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By Kevin Reagan | July 28, 2021

ImprovMania, Chandler’s long-running comedy theater, has found a new home after buying a building from the city.

The building on the east side of Boston Street will soon be occupied by ImprovMania’s team of comedians as the space is transformed into a new entertainment venue between SoHo63 and Inchin’s Bamboo Garden.

City council authorized a purchase agreement, selling the empty building to ImprovMania for an appraised value of $460,000.

The city put out a request for interested parties in 2020 and received five proposals from various organizations. An evaluation committee vetted the applicants and made ImprovMania an offer to move into the space by the end of 2021.

ImprovMania owners Dave and Colleen Specht say they have long wanted to find a permanent home for their theater, and the city’s proposal seemed like the perfect match for that goal.

“We’ve always liked Downtown Chandler,” says Dave Specht. “We just didn’t think it’d ever be possible to actually own anything down there.”

The property was acquired by the city years ago as part of its plan to redevelop and revitalize Downtown.

Starting in the early 2010s, the opening of a new city hall attracted new development, and the city saw vacancy rates starting to decline.

ImprovMania’s relocation to a building within walking distance of restaurants could help the city fulfill its goal in turning Downtown into a regional entertainment destination.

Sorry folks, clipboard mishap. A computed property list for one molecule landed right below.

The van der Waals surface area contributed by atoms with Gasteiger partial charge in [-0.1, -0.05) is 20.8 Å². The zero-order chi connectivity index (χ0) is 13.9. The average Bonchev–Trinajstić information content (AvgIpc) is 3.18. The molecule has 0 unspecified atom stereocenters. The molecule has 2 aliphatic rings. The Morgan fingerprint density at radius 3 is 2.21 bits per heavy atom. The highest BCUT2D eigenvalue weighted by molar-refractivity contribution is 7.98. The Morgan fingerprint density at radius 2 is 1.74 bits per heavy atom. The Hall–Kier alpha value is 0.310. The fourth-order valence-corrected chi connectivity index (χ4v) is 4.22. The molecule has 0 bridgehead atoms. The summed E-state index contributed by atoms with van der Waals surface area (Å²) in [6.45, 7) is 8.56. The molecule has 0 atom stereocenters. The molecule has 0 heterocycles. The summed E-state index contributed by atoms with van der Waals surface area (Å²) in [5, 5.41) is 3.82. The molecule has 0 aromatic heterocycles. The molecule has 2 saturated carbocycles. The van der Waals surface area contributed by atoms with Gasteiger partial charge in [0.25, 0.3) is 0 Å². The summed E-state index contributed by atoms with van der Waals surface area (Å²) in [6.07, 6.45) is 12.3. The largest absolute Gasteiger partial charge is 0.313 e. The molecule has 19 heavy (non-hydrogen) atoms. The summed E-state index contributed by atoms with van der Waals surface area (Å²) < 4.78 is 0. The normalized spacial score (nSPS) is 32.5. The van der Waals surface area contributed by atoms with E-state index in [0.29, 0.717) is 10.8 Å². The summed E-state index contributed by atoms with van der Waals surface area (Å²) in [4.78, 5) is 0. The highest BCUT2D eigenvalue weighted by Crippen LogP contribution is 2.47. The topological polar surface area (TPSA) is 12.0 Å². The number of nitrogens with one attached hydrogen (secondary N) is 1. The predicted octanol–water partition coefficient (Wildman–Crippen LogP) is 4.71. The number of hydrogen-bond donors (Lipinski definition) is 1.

“One of the things Chandler wanted to do was get the public across the street,” Specht says about Arizona Avenue. “We’re basically expanding the footprint that visitors to Downtown Chandler walk.”

ImprovMania opened at its present location near Arizona Avenue and Frye Road in 2014, and gradually built up a loyal following of patrons.

Every Friday and Saturday night, the Spechts and their squad of improvisers encourages laughing to unscripted vignettes.

But the pandemic forced a slew of challenges. Once their theater was closed by a statewide shutdown order, the Spechts transitioned to comedy shows online and asked their local fanbase for donations.

Money generated by those fundraisers helped ImprovMania make its lease payments on its current space throughout the pandemic.

The theater’s youth program also transitioned to a digital format and continued producing online shows for its dozens of young acting students.

After seven months of closure, ImprovMania reopened last October for small-scale, in-person shows and cautiously began to return to normal operations.

Specht says the Boston Street location could offer new opportunities by providing a space with a different layout and open floor plan. Specht says the new venue has a more inviting atmosphere that has space for serving drinks and food from a small menu.

The new location also allows for spectators to wander in off the street and get a taste of what ImprovMania has to offer, he adds.

“We’re going to have it a little more open during the evening and maybe the afternoon,” Specht says.

The Spechts will spend the next few weeks planning a robust performance schedule that will make room for visiting acts to utilize ImprovMania’s new stage.

The couple still intends to use their current space as a rehearsal space for their youth theater or to host improvisational classes.

“We have plenty to keep both spaces busy and occupied,” Specht says.